THE GOVERNMENT was locked into another bitter conflict with the Lords yesterday when peers threw out legislation which restricts voters' choice in next year's European elections for the second time running.
Peers voted 221 to 145, a majority of 76, for a Tory amendment which would allow voters to express a preference for a candidate as well as for a party in the elections.
The Government defeat is likely to cause severe disruption to the tight legislative timetable and Home Office sources said they were "now considering their options".
But the European Parliamentary Elections Bill, which would introduce a closed-list system of proportional representation, came under attack from all parties during the debate, with peers angrily claiming the system would undermine democracy to satisfy the party machine.
The defeat came in spite of a plea by Home Office Minister Lord Williams of Mostyn not to seek another confrontation with the Commons warning peers it has "now come to the crunch" on the matter. He said there would be "chaos" in the Euro elections if the Bill was lost when Parliament prorogues later this month.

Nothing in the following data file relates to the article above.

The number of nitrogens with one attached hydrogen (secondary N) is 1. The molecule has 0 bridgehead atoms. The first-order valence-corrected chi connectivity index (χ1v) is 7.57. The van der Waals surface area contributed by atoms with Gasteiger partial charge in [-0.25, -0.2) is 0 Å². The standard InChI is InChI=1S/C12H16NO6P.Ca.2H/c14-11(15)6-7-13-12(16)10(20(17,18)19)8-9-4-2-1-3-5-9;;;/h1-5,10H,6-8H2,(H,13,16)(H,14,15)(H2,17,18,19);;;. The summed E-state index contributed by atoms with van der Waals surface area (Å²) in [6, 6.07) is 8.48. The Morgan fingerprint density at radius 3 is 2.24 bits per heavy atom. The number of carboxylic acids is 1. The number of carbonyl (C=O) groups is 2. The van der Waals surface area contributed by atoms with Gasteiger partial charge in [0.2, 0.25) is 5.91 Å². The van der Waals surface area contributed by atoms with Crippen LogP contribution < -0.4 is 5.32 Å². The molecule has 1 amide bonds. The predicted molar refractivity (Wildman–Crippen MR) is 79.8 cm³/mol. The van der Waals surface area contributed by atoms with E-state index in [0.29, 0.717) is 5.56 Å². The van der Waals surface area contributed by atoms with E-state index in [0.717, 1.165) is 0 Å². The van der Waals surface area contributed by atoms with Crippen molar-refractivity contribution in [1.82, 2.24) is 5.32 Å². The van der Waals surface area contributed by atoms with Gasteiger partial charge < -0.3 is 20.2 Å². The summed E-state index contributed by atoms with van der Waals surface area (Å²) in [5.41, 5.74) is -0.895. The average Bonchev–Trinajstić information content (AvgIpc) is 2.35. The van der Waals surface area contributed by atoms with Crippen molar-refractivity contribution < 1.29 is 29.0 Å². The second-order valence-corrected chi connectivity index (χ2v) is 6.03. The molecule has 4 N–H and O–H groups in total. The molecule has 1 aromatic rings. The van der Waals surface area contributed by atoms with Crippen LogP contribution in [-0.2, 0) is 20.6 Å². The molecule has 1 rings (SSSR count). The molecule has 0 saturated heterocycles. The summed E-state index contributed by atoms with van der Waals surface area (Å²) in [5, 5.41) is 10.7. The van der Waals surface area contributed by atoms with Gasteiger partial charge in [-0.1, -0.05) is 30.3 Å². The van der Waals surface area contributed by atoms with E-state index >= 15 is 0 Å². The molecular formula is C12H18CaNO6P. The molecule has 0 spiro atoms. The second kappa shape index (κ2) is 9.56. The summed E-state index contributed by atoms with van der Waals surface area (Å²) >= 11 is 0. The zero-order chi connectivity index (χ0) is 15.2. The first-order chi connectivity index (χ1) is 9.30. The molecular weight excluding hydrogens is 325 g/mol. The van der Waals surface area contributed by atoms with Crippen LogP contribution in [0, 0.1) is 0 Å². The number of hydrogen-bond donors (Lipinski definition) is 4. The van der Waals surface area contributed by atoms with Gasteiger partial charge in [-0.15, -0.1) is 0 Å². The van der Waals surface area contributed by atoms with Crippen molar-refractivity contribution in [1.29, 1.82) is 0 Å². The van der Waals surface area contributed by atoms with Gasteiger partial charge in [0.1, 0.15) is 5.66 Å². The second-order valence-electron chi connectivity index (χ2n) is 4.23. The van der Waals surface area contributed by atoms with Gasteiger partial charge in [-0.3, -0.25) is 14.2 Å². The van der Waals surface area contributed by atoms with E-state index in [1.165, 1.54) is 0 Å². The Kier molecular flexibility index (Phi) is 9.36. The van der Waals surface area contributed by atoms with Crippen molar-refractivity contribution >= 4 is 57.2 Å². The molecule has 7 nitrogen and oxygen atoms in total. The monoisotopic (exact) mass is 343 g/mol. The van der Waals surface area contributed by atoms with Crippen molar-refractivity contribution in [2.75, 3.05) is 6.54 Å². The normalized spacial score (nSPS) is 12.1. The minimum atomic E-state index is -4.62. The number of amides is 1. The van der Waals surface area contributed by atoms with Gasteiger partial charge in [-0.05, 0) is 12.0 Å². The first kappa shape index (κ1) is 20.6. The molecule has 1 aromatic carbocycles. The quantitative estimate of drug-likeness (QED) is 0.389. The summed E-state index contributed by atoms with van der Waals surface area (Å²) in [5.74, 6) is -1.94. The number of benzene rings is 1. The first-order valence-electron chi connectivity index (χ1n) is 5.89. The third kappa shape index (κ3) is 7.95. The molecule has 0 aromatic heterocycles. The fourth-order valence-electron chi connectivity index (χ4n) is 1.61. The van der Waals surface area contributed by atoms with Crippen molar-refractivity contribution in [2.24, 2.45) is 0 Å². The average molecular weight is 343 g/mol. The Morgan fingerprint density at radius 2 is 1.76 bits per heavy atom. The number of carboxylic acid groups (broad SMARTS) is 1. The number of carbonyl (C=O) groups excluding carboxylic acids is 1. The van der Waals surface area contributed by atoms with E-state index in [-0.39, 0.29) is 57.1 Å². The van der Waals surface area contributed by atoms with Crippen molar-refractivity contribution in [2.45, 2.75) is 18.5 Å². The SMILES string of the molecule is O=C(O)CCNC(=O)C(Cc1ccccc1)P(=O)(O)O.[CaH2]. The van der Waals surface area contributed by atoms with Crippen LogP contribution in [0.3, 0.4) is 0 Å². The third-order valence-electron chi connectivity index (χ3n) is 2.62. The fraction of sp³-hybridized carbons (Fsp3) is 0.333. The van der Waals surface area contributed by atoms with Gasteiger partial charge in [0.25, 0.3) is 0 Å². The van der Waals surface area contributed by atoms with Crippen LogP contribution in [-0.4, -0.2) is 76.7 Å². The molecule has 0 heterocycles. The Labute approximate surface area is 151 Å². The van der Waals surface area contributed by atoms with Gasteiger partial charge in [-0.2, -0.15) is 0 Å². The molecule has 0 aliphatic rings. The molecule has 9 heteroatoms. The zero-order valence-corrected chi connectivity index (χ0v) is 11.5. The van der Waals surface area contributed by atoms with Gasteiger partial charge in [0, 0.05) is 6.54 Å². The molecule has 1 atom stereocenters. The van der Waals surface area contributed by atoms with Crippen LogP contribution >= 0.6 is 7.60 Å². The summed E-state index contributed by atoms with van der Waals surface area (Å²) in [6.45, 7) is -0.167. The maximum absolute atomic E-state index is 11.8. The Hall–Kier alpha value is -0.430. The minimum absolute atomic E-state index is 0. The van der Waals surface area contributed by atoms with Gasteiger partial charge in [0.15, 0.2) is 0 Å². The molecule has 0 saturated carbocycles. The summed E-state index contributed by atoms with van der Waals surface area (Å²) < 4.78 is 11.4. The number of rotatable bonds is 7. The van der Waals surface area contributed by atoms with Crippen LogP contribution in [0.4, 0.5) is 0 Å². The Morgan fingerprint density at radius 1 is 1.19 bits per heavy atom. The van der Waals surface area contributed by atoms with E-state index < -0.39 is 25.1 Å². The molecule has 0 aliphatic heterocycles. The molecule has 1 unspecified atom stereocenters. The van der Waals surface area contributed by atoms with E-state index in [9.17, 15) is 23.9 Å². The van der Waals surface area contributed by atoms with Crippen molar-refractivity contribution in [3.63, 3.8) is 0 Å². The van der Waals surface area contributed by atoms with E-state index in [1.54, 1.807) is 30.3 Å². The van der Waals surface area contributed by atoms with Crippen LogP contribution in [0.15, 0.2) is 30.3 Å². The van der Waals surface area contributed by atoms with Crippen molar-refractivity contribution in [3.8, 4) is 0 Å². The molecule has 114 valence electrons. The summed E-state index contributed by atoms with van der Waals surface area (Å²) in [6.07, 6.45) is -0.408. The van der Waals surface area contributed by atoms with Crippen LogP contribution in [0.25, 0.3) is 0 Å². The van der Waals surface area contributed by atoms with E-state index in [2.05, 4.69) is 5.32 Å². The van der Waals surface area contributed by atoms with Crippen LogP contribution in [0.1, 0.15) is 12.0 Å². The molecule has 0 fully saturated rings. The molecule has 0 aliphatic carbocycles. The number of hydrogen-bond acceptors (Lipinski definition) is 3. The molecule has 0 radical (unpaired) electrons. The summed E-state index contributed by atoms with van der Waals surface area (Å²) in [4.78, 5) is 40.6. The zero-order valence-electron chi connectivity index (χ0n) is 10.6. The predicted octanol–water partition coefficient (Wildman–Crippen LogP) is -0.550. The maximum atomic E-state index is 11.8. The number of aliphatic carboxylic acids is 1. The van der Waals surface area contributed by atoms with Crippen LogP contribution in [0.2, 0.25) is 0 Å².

The Government can either accept the Lords decision, or insist on closed lists, under the procedure rules.
After the vote, Labour sources blamed the Conservative in-built majority in the Lords for the defeat.
"Had this been a vote of life peers, the government would have won by 119 to 90.
"This is the second time that the life peers have been voted down by hereditaries on this issue. The Tories have bussed people in and been doing a ring-round which includes ringing people for the first time in three years. It shows the fundamental undemocratic nature of the Tory in-built majority among the hereditary peers."
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